Welcome to the Bella Signature Design Blog!

We are so happy that you came to visit our blog! Bella Signature Design focuses on creating a custom, stylish event that is highly personal, with details that synergistically come together to create an atmosphere that is a direct reflection of you. My passion, as a designer, is to infuse your event with all the little things that speak to who you are, and to share that with your guests in a stylish, unexpected way. Our blog will be changing in the next few weeks to reflect our vision and our passion, so hang on for the ride and enjoy!

Feel free to peruse the posts, look in our archives for some great advice and be sure to leave comments on what you like. We love hearing from you!

Monday, November 10, 2008

Soy Candles


Thanks to one of my current, eco-conscious brides, (thanks, Darcy!) we recently brought in soy candles for a wedding. Although more expensive than regular candles, this couple was willing to pay a bit extra for them and the organic food they served their guests. The decor we created was eco-friendly as well, from sustainable silk fabric panels to organic flowers, and of course, the afore mentioned soy candles! (More on this couples' wedding in a future post)! Why soy?
Paraffin wax (the wax contained in most regular candles)is a heavy hydrocarbon that comes from crude oil. Paraffin waxes are produced by refining or separating the waxes out of crude mineral oils. Obtained from the ground, crude oil is a compositionally varied product, consisting of a mixture of hydrocarbons. Another name for crude oil is fossil fuel. Crude oil is transported to refineries where it is refined into finished products by complex processes. (read more about this here )
Soy wax, on the other hand is made from vegetable matter. Soy wax is a vegetable wax made from the oil of soybeans. After harvesting, the beans are cleaned, cracked, de-hulled, and rolled into flakes. The oil is then extracted from the flakes and hydrogenated. The hydrogenation process converts some of the fatty acids in the oil from unsaturated to saturated. This process dramatically alters the melting point of the oil, making it a solid at room temperature. The leftover bean husks are commonly used as animal feed. The U.S. grows the vast majority of the world's soybeans, primarily in Illinois, Iowa, and Indiana.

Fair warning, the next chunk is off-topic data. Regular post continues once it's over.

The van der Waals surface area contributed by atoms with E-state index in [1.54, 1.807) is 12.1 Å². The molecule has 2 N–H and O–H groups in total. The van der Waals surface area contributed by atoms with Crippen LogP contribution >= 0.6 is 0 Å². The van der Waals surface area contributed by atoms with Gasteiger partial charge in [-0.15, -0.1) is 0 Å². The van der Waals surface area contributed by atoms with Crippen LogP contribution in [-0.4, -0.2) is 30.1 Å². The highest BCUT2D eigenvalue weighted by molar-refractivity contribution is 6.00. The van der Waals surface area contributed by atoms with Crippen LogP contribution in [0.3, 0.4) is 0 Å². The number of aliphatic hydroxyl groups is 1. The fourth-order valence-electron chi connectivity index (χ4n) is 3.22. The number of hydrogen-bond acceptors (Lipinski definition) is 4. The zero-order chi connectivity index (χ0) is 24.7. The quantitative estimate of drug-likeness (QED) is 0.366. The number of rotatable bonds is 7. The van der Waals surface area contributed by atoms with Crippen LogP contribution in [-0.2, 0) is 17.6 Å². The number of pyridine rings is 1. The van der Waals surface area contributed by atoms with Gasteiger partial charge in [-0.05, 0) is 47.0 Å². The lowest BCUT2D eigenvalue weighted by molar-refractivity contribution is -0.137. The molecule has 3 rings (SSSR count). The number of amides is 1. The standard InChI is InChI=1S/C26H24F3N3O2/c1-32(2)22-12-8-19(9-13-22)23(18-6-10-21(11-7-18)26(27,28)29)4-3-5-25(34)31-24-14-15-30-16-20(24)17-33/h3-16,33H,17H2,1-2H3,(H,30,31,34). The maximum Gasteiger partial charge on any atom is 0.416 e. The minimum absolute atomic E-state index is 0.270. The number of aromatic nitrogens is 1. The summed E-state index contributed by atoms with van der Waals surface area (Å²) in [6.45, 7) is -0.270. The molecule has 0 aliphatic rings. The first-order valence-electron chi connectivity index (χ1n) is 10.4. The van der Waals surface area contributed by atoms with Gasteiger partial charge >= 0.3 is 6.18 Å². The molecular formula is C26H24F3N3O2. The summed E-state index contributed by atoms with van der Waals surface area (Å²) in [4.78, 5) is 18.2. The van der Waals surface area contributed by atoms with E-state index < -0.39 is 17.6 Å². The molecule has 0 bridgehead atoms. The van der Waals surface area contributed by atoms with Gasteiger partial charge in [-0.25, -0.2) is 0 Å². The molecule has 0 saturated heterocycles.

A lot of information does mention that Soy candles emit no soot - while this is impossible, they do tend to emit a lot less, and the soot (often called white soot) that can not be seen, and certainly does not leave a mark on your candle holders or anything else.
Additionally, unlike wax, which is nearly impossible to remove out of containers (which means you or your florist/designer/ planner will likely throw away many of the votive holders they 'rented' to you.) The soy does not cling to the walls of the container, and literally just pops out of the container, allowing anyone to recycle and reuse those containers.
Since we are committed to be as green as possible at Bella, we are now going to carry these in our inventory, so that they are available to anyone. Every small step counts!
Daniela

1 comments:

Married & More with Michelle December 8, 2008 at 1:08 PM  

The soy candles were perfect for Darcy and Matt's wedding! The decor you provided was absolutely gorgeous! I can't wait to work together on future events!